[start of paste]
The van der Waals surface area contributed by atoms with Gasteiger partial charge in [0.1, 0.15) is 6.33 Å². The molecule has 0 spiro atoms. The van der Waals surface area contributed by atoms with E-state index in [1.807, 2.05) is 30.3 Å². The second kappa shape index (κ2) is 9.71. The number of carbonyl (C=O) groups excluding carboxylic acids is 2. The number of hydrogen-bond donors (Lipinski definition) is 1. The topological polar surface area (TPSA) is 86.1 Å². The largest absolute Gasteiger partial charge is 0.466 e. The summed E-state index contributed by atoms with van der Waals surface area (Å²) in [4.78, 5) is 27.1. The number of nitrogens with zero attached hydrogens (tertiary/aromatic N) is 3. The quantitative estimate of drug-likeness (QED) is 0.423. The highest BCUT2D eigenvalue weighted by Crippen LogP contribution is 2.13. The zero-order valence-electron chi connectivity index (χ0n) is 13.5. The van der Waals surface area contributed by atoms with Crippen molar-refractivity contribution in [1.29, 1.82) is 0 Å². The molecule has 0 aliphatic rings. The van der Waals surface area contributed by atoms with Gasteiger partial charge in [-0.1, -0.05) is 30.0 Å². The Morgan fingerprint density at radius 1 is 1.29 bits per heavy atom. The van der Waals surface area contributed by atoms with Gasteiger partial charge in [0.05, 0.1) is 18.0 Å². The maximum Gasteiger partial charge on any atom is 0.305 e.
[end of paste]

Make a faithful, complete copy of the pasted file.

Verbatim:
The van der Waals surface area contributed by atoms with Gasteiger partial charge in [0.1, 0.15) is 6.33 Å². The molecule has 0 spiro atoms. The van der Waals surface area contributed by atoms with E-state index in [1.807, 2.05) is 30.3 Å². The second kappa shape index (κ2) is 9.71. The number of carbonyl (C=O) groups excluding carboxylic acids is 2. The number of hydrogen-bond donors (Lipinski definition) is 1. The topological polar surface area (TPSA) is 86.1 Å². The largest absolute Gasteiger partial charge is 0.466 e. The summed E-state index contributed by atoms with van der Waals surface area (Å²) in [4.78, 5) is 27.1. The number of nitrogens with zero attached hydrogens (tertiary/aromatic N) is 3. The quantitative estimate of drug-likeness (QED) is 0.423. The highest BCUT2D eigenvalue weighted by Crippen LogP contribution is 2.13. The zero-order valence-electron chi connectivity index (χ0n) is 13.5. The van der Waals surface area contributed by atoms with Crippen molar-refractivity contribution in [1.29, 1.82) is 0 Å². The molecule has 0 aliphatic rings. The van der Waals surface area contributed by atoms with Gasteiger partial charge in [-0.1, -0.05) is 30.0 Å². The Morgan fingerprint density at radius 1 is 1.29 bits per heavy atom. The van der Waals surface area contributed by atoms with Gasteiger partial charge in [0.05, 0.1) is 18.0 Å². The maximum Gasteiger partial charge on any atom is 0.305 e.